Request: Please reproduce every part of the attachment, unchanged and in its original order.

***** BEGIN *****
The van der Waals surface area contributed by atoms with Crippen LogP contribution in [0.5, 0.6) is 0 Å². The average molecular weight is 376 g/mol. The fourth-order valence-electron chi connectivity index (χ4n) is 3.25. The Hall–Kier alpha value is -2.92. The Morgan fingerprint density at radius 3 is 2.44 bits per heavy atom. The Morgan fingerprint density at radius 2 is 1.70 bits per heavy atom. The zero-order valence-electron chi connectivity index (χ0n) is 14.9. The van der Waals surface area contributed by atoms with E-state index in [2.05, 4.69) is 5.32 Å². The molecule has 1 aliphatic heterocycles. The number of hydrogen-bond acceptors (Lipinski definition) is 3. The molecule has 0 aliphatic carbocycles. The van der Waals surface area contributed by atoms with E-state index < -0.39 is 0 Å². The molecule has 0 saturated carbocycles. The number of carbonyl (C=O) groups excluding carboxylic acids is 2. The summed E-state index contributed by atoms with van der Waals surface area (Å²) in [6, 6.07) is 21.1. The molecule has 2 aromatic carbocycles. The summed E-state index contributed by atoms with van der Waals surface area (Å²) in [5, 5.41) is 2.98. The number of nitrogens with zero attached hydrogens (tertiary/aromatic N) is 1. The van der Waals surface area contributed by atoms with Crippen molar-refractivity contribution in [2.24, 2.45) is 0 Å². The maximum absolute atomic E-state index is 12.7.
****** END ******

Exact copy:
The van der Waals surface area contributed by atoms with Crippen LogP contribution in [0.5, 0.6) is 0 Å². The average molecular weight is 376 g/mol. The fourth-order valence-electron chi connectivity index (χ4n) is 3.25. The Hall–Kier alpha value is -2.92. The Morgan fingerprint density at radius 3 is 2.44 bits per heavy atom. The Morgan fingerprint density at radius 2 is 1.70 bits per heavy atom. The zero-order valence-electron chi connectivity index (χ0n) is 14.9. The van der Waals surface area contributed by atoms with E-state index in [2.05, 4.69) is 5.32 Å². The molecule has 1 aliphatic heterocycles. The number of hydrogen-bond acceptors (Lipinski definition) is 3. The molecule has 0 aliphatic carbocycles. The van der Waals surface area contributed by atoms with E-state index < -0.39 is 0 Å². The molecule has 0 saturated carbocycles. The number of carbonyl (C=O) groups excluding carboxylic acids is 2. The summed E-state index contributed by atoms with van der Waals surface area (Å²) in [6, 6.07) is 21.1. The molecule has 2 aromatic carbocycles. The summed E-state index contributed by atoms with van der Waals surface area (Å²) in [5, 5.41) is 2.98. The number of nitrogens with zero attached hydrogens (tertiary/aromatic N) is 1. The van der Waals surface area contributed by atoms with Crippen molar-refractivity contribution in [2.24, 2.45) is 0 Å². The maximum absolute atomic E-state index is 12.7.